The truth hurts - and sometimes it hurts those who tell it more than those who hear it.

Nothing illustrates this better than the tale of the giant American tobacco company, Philip Morris, which over the summer was reduced to an apologetic wreck after telling one truth too many about smoking.

A company affiliate made a report to the Czech government about smoking, pointing out the exchequer saved£147m in 1997 as a result of tobacco consumption.

Those who died prematurely, due to tobacco, consequently consumed fewer health and housing benefits than longerliving non-smoking Czechs.

The result was not reasoned debate but an hysterical tide of articles across the western world.

From its New York headquarters, Philip Morris issued an apology which set new standards in the art of grovelling, referring to the company's 'terrible judgement as well as a complete and unacceptable disregard of basic human rights'. It even cast doubt on the report's accuracy, referring to 'purported' cost savings.

In war, the first casualty has always been truth, and the fight against tobacco is indeed a war.

But am I the only one to find the public sacrifice of self-evident truths on the altar of political correctness offensive?

No doubt many in the NHS rejoiced at Philip Morris's discomfiture, and piously ignored that each year British smokers pay£10bn in taxes above and beyond those paid by non-smokers - a hard, indisputable fact compared to the more debatable 'statistic' that smoking-related illnesses cost the NHS£1bn or, depending on the source,£2bn annually.

Mindless zealotry is not confined to smoking. PC-ism spreads its suffocating blanket over every fashionable issue, stifling real analysis and distorting priorities across a range of 'sensitive' issues such as race, gender and sexual orientation.

Take AIDS, for example.

Ignorance kills, but why - except for political correctness - was so much effort directed towards the population at large rather than the two groups, homosexual men and intravenous drug users, who for the first two decades were the primary reservoir of British AIDS?

And why, when HIV acquired through heterosexual contact is rapidly on the increase, is it so difficult to establish one simple statistic: how much greater is the chance of a woman being infected by an HIV-positive man compared with a man being infected by an HIV-positive woman? Though one may suspect that a woman stands a substantially greater chance of acquiring HIV from an infected man, it seems impossible to discover the facts.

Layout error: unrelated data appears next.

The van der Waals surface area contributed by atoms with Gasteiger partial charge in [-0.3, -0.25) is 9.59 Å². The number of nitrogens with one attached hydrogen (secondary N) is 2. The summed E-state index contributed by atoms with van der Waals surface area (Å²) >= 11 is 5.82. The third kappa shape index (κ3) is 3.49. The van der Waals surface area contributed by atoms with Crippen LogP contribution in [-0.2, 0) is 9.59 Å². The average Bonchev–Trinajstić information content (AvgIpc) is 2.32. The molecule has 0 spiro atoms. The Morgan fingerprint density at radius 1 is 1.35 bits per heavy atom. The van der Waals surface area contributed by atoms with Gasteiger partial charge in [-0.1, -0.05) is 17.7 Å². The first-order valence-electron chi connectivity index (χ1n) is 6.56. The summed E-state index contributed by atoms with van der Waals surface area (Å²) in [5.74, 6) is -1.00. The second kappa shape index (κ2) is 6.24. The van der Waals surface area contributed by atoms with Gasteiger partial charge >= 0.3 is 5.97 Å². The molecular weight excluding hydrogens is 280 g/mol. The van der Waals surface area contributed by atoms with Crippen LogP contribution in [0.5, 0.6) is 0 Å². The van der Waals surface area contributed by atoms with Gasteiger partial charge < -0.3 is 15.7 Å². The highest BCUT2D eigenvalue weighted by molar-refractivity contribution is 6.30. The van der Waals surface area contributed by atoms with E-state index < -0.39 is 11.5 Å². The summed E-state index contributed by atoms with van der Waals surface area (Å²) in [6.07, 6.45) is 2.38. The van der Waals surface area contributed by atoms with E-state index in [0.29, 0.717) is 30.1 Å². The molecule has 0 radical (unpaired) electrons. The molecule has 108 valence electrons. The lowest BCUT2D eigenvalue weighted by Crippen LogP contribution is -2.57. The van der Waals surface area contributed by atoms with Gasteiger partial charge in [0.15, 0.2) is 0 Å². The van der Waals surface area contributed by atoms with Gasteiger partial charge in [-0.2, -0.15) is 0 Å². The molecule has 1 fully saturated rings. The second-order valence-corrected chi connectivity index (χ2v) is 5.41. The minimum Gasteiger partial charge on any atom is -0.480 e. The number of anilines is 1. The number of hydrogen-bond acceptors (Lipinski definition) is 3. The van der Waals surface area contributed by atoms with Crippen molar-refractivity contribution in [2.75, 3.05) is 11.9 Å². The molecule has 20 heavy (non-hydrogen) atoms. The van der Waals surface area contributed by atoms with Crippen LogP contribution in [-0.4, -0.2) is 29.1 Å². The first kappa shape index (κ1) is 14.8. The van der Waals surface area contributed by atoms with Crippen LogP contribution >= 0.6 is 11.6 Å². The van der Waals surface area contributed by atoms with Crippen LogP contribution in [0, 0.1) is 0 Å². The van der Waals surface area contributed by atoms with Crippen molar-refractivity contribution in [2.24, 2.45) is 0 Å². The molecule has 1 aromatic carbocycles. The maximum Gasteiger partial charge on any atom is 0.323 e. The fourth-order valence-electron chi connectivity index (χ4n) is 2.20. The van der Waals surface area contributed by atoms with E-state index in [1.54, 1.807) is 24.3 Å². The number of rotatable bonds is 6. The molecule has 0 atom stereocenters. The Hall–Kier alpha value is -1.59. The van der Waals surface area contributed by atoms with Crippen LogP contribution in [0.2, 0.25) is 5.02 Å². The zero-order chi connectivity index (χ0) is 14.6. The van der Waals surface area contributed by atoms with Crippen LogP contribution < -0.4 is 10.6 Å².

The answer, surely, is a collective unconscious desire not to see unpalatable truths when they conflict with fashionable ideas. It is unfashionable to say tobacco consumption might be good for society even if it is bad for the individual, and it is fashionable to believe everyone is the same when patently they are not.

Such woolly thinking is bad, not just because self-deception is the ultimate dishonesty but, more importantly, because in healthcare it prevents the most effective application of public funds.

Addiction to medical fashion has a long history. It runs from Dr Thomas Graham's 'celestial electric bed' for childless couples in the 1780s, through to colon removal for the non-existent disease of auto-intoxication in the early 19th century and today's epidemics of tonsillectomies, hysterectomies, grommet fittings and caesarean births.

It is all very well establishing a National Institute for Clinical Excellence, but is its brief wide enough? It is not enough to identify folly - we must tackle the causes of folly.

Perhaps as a counterpoint to its nanny-knows-best PC culture, the NHS would benefit from local community anti-health councils, which could be play devil's advocate.Membership would be open only to bona fide tobaccosmoking, beer-drinking sceptics with a penchant for challenging every fashionable assertion made by NHS personnel.

Maybe that is going too far. I can't see the secretary of state going along with the idea of gangs of middle-aged lager louts with a dangerous interest in practical teleology having a constitutional role in running the NHS. Perhaps there are other ways.

To prevent the sin of hubris, Roman generals riding in public triumph had a slave stand behind them whispering, 'you too are mortal'. Perhaps NICE or the National Audit Office might train a cadre of hard-bitten cynics to descend on any part of the NHS threatening to adopt a fashionable cause. These shock troops could hold endless seminars on the nature of subjective versus objective knowledge until the perpetrators flung up their hands in surrender, or produced factual evidence to support their position.

Until then, you can't help feeling passive non-smoking will remain as dangerous to people's minds as smoking is to their bodies.